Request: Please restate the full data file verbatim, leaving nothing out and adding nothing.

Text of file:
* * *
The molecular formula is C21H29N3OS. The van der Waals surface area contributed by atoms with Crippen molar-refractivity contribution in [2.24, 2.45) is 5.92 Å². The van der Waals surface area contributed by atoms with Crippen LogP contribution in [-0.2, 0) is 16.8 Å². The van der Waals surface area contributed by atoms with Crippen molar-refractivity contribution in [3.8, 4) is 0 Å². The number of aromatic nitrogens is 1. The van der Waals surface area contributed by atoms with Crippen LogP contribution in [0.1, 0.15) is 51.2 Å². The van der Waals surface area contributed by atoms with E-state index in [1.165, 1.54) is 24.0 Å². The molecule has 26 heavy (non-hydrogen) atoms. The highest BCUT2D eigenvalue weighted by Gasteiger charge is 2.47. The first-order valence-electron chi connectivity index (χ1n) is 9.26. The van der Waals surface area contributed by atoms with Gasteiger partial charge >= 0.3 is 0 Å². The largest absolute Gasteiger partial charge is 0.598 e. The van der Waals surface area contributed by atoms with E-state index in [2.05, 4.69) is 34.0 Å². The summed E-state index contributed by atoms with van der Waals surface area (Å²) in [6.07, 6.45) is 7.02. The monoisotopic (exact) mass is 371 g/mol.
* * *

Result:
The molecular formula is C21H29N3OS. The van der Waals surface area contributed by atoms with Crippen molar-refractivity contribution in [2.24, 2.45) is 5.92 Å². The van der Waals surface area contributed by atoms with Crippen LogP contribution in [-0.2, 0) is 16.8 Å². The van der Waals surface area contributed by atoms with Crippen molar-refractivity contribution in [3.8, 4) is 0 Å². The number of aromatic nitrogens is 1. The van der Waals surface area contributed by atoms with Crippen LogP contribution in [0.1, 0.15) is 51.2 Å². The van der Waals surface area contributed by atoms with E-state index in [1.165, 1.54) is 24.0 Å². The molecule has 26 heavy (non-hydrogen) atoms. The highest BCUT2D eigenvalue weighted by Gasteiger charge is 2.47. The first-order valence-electron chi connectivity index (χ1n) is 9.26. The van der Waals surface area contributed by atoms with Gasteiger partial charge >= 0.3 is 0 Å². The largest absolute Gasteiger partial charge is 0.598 e. The van der Waals surface area contributed by atoms with E-state index in [2.05, 4.69) is 34.0 Å². The summed E-state index contributed by atoms with van der Waals surface area (Å²) in [6.07, 6.45) is 7.02. The monoisotopic (exact) mass is 371 g/mol.